Every once in a while, political leadership and science come together to advance man’s transportation possibilities, and end up leaving some truly lasting marks.
Forty years ago today, efforts by scientists and astronauts at NASA, coupled with the inspiring will of the late President Kennedy, placed the first men on the moon. That day in 1969 left us with a quote for the ages, an enduring image and a lasting marker (OK, maybe not so lasting, but the sentiment surely is).
More than 300 years ago and across the ocean in England, King Charles II commissioned the Royal Observatory at Greenwich to better chart the night skies as a way to improve navigation. The lasting marks that Charles & Co. left behind: the Prime Meridian (i.e., 0° longitude, the arbitrary place chosen to divide the world vertically); and growing out of the Prime Meridan, Greenwich Mean Time (“GMT”), the world’s “official” time, from which all the world’s time zones are calculated (e.g., my time zone is GMT –5).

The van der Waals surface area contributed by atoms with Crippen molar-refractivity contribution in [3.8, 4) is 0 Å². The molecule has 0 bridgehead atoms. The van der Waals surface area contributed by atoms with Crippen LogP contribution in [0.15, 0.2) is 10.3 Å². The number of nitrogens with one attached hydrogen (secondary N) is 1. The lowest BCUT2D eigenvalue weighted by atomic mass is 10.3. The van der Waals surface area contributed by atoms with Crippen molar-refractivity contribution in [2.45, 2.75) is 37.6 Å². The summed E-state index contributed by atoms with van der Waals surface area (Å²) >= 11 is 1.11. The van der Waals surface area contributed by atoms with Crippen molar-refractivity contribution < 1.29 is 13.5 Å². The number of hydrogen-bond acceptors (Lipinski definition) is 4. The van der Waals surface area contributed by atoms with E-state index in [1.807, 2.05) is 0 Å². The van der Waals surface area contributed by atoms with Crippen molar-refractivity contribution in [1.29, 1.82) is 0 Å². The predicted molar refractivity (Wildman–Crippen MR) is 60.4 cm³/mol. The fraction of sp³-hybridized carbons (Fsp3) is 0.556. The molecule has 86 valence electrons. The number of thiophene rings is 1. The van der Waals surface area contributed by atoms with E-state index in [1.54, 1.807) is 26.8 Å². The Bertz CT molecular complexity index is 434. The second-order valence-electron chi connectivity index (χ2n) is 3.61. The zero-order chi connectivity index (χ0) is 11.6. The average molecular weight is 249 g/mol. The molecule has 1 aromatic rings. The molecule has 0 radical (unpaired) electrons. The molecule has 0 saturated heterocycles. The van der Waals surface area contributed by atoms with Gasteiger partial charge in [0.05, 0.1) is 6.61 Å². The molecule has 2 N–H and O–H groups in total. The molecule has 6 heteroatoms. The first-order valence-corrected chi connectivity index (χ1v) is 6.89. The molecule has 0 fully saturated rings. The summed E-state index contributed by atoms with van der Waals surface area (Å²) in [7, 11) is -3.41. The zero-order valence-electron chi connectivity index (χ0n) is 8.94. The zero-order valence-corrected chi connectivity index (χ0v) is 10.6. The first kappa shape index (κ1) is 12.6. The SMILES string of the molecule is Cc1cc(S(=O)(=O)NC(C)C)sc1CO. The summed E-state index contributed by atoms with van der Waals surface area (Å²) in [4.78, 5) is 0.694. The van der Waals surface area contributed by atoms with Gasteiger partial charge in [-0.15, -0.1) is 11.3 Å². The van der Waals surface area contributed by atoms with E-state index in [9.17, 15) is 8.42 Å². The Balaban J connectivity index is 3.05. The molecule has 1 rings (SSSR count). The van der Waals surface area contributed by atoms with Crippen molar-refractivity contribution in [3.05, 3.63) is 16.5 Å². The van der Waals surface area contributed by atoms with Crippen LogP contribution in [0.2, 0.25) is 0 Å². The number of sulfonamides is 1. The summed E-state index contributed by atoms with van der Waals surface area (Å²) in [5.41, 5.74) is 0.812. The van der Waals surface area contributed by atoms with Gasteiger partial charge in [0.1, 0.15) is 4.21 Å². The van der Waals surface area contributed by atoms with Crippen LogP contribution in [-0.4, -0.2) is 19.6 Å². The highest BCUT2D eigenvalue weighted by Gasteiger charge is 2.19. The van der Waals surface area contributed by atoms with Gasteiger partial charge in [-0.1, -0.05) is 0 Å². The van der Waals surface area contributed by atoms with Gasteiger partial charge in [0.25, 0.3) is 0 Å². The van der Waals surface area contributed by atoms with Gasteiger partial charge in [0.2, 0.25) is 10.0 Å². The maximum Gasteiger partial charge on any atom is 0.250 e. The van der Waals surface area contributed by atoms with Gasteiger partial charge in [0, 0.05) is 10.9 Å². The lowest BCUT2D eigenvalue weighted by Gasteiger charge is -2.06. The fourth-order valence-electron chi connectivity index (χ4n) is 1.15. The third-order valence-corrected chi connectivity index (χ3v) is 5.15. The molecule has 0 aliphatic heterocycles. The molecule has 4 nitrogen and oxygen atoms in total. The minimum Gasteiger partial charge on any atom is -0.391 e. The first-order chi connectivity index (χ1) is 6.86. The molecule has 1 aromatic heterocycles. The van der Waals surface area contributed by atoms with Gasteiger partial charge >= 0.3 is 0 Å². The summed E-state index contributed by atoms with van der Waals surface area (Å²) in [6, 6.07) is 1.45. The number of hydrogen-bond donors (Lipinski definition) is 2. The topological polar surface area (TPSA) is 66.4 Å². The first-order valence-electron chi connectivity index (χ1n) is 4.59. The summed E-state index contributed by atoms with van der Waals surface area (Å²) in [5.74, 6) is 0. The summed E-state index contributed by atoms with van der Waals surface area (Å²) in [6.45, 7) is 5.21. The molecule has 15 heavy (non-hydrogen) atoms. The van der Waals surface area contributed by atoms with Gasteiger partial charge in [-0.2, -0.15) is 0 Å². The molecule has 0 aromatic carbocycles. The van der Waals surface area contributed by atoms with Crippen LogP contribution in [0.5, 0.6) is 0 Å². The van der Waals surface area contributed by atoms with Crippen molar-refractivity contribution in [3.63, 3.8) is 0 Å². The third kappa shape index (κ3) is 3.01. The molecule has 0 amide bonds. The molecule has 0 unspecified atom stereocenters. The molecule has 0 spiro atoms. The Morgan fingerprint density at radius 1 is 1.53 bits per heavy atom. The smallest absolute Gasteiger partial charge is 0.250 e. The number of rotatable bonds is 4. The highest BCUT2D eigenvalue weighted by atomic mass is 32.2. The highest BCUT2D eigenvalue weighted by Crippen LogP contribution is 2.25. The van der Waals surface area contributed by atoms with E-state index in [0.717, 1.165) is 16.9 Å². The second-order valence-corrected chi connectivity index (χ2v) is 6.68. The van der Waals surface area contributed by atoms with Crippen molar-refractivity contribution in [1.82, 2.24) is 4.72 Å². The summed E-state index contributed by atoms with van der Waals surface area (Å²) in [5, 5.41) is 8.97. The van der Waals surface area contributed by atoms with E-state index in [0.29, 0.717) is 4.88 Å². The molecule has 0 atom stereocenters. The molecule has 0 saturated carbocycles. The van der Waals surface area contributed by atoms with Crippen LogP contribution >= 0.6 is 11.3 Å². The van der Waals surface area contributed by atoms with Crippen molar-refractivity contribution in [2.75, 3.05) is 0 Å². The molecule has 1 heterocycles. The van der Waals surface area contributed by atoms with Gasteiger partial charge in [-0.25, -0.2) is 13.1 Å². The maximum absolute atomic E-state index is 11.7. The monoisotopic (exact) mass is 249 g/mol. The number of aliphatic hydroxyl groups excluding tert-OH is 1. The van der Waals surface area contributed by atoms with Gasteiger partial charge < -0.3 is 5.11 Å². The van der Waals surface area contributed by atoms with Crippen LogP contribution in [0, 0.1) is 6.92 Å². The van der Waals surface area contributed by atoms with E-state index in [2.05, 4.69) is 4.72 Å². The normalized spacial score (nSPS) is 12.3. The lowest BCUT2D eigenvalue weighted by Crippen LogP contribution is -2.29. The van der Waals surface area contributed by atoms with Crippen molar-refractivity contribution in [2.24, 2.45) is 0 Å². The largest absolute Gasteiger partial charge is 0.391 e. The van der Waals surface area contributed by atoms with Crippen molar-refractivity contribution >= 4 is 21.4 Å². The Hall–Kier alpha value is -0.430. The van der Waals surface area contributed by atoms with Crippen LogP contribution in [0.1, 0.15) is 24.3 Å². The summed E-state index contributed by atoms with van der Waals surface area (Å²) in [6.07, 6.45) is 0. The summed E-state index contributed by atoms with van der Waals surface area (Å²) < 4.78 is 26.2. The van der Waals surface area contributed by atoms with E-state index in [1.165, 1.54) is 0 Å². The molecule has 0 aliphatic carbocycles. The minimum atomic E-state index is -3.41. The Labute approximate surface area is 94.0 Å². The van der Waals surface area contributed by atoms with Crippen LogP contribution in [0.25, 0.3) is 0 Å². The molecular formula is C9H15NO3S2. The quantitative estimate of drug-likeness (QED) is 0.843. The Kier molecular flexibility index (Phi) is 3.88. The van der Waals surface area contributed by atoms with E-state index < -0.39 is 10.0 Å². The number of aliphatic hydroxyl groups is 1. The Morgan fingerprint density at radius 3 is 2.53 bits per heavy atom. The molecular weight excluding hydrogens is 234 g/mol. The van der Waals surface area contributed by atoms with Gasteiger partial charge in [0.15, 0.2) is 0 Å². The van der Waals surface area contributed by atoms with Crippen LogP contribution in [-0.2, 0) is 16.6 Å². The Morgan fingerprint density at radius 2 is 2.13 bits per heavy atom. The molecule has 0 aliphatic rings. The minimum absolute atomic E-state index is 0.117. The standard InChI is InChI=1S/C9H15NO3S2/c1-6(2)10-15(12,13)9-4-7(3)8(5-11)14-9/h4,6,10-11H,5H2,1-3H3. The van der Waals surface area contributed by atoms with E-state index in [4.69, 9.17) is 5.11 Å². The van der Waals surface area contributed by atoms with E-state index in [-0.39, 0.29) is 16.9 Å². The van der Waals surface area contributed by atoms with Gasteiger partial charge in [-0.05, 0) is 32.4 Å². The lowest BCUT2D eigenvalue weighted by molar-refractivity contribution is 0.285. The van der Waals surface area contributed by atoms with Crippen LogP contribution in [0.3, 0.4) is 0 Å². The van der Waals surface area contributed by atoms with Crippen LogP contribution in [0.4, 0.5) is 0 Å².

Groups traveling on certain EF Educational Tours itineraries to the United Kingdom will visit the Royal Observatory at Greenwich.
Although EF offers no tours to the moon (yet), there are domestic itineraries that include the Kenendy Space Center. And, of course, EF offers tours all over the world, any of which are great for seeing the moon—and your world—from new angles!